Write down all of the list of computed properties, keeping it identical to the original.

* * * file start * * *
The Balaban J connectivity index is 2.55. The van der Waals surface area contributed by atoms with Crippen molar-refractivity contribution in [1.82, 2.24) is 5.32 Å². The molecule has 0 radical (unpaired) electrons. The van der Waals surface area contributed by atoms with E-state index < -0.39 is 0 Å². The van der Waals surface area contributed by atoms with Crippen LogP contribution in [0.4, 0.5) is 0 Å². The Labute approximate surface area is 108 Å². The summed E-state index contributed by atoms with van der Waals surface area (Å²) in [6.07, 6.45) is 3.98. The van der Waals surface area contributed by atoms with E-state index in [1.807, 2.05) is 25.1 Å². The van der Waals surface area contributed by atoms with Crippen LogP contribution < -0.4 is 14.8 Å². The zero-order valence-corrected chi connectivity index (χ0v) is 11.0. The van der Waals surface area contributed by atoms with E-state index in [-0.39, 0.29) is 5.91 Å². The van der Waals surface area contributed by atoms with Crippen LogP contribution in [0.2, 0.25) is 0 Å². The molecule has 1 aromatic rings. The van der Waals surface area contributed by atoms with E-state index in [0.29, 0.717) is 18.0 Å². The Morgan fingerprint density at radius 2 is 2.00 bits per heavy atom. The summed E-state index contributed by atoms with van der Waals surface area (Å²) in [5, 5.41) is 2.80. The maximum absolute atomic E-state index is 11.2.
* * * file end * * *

The Balaban J connectivity index is 2.55. The van der Waals surface area contributed by atoms with Crippen molar-refractivity contribution in [1.82, 2.24) is 5.32 Å². The molecule has 0 radical (unpaired) electrons. The van der Waals surface area contributed by atoms with E-state index < -0.39 is 0 Å². The van der Waals surface area contributed by atoms with Crippen LogP contribution in [0.4, 0.5) is 0 Å². The Labute approximate surface area is 108 Å². The summed E-state index contributed by atoms with van der Waals surface area (Å²) in [6.07, 6.45) is 3.98. The van der Waals surface area contributed by atoms with E-state index in [1.807, 2.05) is 25.1 Å². The van der Waals surface area contributed by atoms with Crippen LogP contribution < -0.4 is 14.8 Å². The zero-order valence-corrected chi connectivity index (χ0v) is 11.0. The van der Waals surface area contributed by atoms with E-state index in [-0.39, 0.29) is 5.91 Å². The van der Waals surface area contributed by atoms with Crippen LogP contribution in [0.2, 0.25) is 0 Å². The molecule has 1 aromatic rings. The van der Waals surface area contributed by atoms with E-state index in [0.29, 0.717) is 18.0 Å². The Morgan fingerprint density at radius 2 is 2.00 bits per heavy atom. The summed E-state index contributed by atoms with van der Waals surface area (Å²) in [5, 5.41) is 2.80. The maximum absolute atomic E-state index is 11.2.